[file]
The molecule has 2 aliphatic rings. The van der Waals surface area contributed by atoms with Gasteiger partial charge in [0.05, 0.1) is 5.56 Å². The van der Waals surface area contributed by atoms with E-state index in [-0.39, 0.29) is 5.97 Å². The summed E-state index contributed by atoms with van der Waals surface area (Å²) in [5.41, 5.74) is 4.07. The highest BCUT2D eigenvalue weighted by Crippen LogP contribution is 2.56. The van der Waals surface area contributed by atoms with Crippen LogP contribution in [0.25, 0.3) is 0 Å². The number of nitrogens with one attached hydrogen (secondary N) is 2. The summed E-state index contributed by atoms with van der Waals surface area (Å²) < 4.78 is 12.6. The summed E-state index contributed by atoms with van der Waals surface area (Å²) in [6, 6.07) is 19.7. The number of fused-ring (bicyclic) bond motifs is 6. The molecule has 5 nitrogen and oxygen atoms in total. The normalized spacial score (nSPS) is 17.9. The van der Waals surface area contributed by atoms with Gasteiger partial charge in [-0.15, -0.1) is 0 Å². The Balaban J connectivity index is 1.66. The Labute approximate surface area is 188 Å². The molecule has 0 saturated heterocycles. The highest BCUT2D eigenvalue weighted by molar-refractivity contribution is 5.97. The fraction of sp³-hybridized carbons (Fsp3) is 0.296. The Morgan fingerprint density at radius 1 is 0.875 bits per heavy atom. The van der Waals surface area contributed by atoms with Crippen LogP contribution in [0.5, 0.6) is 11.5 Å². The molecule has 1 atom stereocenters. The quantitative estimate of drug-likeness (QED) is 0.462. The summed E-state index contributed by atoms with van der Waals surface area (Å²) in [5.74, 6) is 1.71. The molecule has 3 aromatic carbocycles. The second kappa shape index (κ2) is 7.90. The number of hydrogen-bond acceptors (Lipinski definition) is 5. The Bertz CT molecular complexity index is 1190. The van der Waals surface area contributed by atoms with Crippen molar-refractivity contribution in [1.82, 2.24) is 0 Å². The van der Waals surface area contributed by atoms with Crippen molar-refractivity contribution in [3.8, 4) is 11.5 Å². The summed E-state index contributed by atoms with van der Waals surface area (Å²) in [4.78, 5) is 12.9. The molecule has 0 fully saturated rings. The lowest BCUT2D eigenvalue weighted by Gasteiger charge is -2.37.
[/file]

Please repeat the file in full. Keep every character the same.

The molecule has 2 aliphatic rings. The van der Waals surface area contributed by atoms with Gasteiger partial charge in [0.05, 0.1) is 5.56 Å². The van der Waals surface area contributed by atoms with E-state index in [-0.39, 0.29) is 5.97 Å². The summed E-state index contributed by atoms with van der Waals surface area (Å²) in [5.41, 5.74) is 4.07. The highest BCUT2D eigenvalue weighted by Crippen LogP contribution is 2.56. The van der Waals surface area contributed by atoms with Crippen LogP contribution in [0.25, 0.3) is 0 Å². The number of nitrogens with one attached hydrogen (secondary N) is 2. The summed E-state index contributed by atoms with van der Waals surface area (Å²) < 4.78 is 12.6. The summed E-state index contributed by atoms with van der Waals surface area (Å²) in [6, 6.07) is 19.7. The number of fused-ring (bicyclic) bond motifs is 6. The molecule has 5 nitrogen and oxygen atoms in total. The normalized spacial score (nSPS) is 17.9. The van der Waals surface area contributed by atoms with Gasteiger partial charge in [-0.15, -0.1) is 0 Å². The Balaban J connectivity index is 1.66. The Labute approximate surface area is 188 Å². The molecule has 0 saturated heterocycles. The highest BCUT2D eigenvalue weighted by molar-refractivity contribution is 5.97. The fraction of sp³-hybridized carbons (Fsp3) is 0.296. The Morgan fingerprint density at radius 1 is 0.875 bits per heavy atom. The van der Waals surface area contributed by atoms with Crippen LogP contribution in [0.5, 0.6) is 11.5 Å². The molecule has 1 atom stereocenters. The quantitative estimate of drug-likeness (QED) is 0.462. The summed E-state index contributed by atoms with van der Waals surface area (Å²) in [5.74, 6) is 1.71. The molecule has 3 aromatic carbocycles. The second kappa shape index (κ2) is 7.90. The number of hydrogen-bond acceptors (Lipinski definition) is 5. The Bertz CT molecular complexity index is 1190. The van der Waals surface area contributed by atoms with Crippen molar-refractivity contribution in [1.82, 2.24) is 0 Å². The van der Waals surface area contributed by atoms with Crippen molar-refractivity contribution in [3.8, 4) is 11.5 Å². The summed E-state index contributed by atoms with van der Waals surface area (Å²) in [4.78, 5) is 12.9. The molecule has 0 fully saturated rings. The lowest BCUT2D eigenvalue weighted by Gasteiger charge is -2.37.